3.  Focus on What You do Well - I'm not very good at cooking.  It's incredibly stressful for me to try and focus on a reading a recipe, measuring, keeping track of timing, managing multiple burners, and setting the table while my children are executing every single attention seeking ploy they can fathom to try and derail my Martha Stewart ambitions.  So, many nights, I choose to give my children a sandwich and some sliced cucumbers with ranch dip rather than ending up in tears, slumped against the cabinet, drinking wine straight from the bottle while the smoke alarm goes off.  So I stink at cooking, but I'm pretty good at cleaning and keeping the place relatively tidy.  That's the domestic talent I chose to focus on (most days).  Likewise, I'm not creative.  I don't throw Pinterest-worthy parties. I don't make Pinterest-worthy crafts.  But I sit at the table and color with my kids.  We do puzzles and worksheets and we play educational games.  I focus on what I can do.

4.  Go Easy on Yourself - Generally, having an hour to myself before the kids wake up makes me happy.  Having a tidy house makes me happy.  But some days, these things just don't happen.  That's okay.  There's always tomorrow.  
5.  Seek Support and Wisdom From Other Mothers You Respect - My friend, Aleksandra, has two daughters in college and they are the most lovely, poised, intelligent, kind, and well-mannered girls.  Aleksandra is someone I have on speed dial when I need parenting advice.  She always offers exemplary wisdom or she just talks me down from the ledge.  Either way, it's invaluable.  You can't Google that kind of support.  In addition to Aleksandra, I have many other mom friends who are currently in the trenches with small kids and the solidarity we have is often what gets me through the day.  
6.  Find Someone Whose Disposition You Admire and Try to Channel Those Qualities - As us neurotic, type A, frustrated perfectionists tend to do, I get tangled up in the details of the gap between my image of the ideal, and the reality.  I frequently take things to extremes.  One minute, I'm being sassed by a small child and the next thing I know, I'm desperately trying to formulate a plan to keep her out of the juvenile detention center because if she acts this way now, imagine what sort of trouble she'll be at 15!  That's when I think about Travis.  I assure you, for every one thing he worries about, I worry about a thousand.  He's just super laid back.  He doesn't worry.  He doesn't stress.  He's incredibly composed.  Always.  When I get caught up in stressing about Josie's delays, he reminds me of how far she's come and he helps me snap out of it.  He doesn't lose sleep over anything.  I always tell him, in my next life, I want to come back as him.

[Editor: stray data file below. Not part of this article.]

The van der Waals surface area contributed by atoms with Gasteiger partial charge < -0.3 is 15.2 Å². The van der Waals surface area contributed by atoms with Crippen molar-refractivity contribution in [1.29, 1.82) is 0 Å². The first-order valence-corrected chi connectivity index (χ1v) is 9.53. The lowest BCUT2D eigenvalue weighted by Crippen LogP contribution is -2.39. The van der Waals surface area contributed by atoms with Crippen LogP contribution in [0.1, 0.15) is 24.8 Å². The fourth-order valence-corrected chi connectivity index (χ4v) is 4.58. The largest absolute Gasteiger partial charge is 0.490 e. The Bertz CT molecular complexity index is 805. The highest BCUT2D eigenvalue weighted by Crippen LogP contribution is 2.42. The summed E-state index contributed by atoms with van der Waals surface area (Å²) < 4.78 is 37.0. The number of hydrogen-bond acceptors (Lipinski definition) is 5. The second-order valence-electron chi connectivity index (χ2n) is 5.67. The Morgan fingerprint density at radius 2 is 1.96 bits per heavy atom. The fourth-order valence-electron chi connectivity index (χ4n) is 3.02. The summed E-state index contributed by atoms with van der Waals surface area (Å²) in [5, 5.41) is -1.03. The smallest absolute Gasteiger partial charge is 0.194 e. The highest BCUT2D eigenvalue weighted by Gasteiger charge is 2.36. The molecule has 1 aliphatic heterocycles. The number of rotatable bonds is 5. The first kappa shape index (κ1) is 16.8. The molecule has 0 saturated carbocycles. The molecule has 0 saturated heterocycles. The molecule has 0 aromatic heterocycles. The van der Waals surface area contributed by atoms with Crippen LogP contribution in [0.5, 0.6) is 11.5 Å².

7,  Try to Maintain Perspective - This is where it helps to have a mom, mother-in-law, friend, or neighbor with grown kids.  When it's 8am and you're already counting down the minutes to bedtime, they are the people who can remind you that while the days are long, the years are short.  You can read more about this on an old post titled, "Getting Through the Hard Days" .  I also find Pinterest quotes on Motherhood really inspiring - sometimes I even slap them on photos of my own kids.  I especially love Brian Andreas quotes.  And another writer whose motherly wisdom I enjoy is Jen Hatmaker.  Check her out on her blog or read my personal favorite article of hers HERE.  
The bottom line is that I don't know what I'm doing anymore than anyone else does.  We all have our good days and our bad days with this parenting thing.  But I try to keep things positive because I love these funny little people who interrupt every conversation I attempt to have, keep me with an endless supply of laundry and dishes to do, and heck, they even watch me pee.  And when I think about the day that I can run to the grocery store, purchase ingredients, bring them home, and cook in peaceful solitude, that makes me kind of sad. So most of the time, I try to enjoy the chaos and laugh at the ridiculousness of it all.   

Monday, March 28, 2016

Josie's 6th Birthday

Six years!  Would you believe we've been blessed by this little wonder for six years now?!  
The song accompanying the customary birthday slide show is one of her current favorites: "I met a girl" by Sam Hunt.  It's even more special in light of the fact that Travis created custom lyrics for Josie.  He started singing over the song on a recent road trip and I was roaring with laughter and incredibly impressed by his creativity.  If I could have talked him into singing it for the world, I would have.  Something about "I met a girl with velcro shoes and pink glasses..." It mentioned singing animals and seated dancing and all of the signature elements we love about Josie.

Josie, you illuminate our days with your smile and affection.  Our lives are enriched by your perspective on the world.  You are the most joyous of blessings and we are so grateful to celebrate six years with you.  Happy Birthday!

Sunday, March 27, 2016

Happy Easter from Leanne and Merryn

brthday girl

fror herl leanne love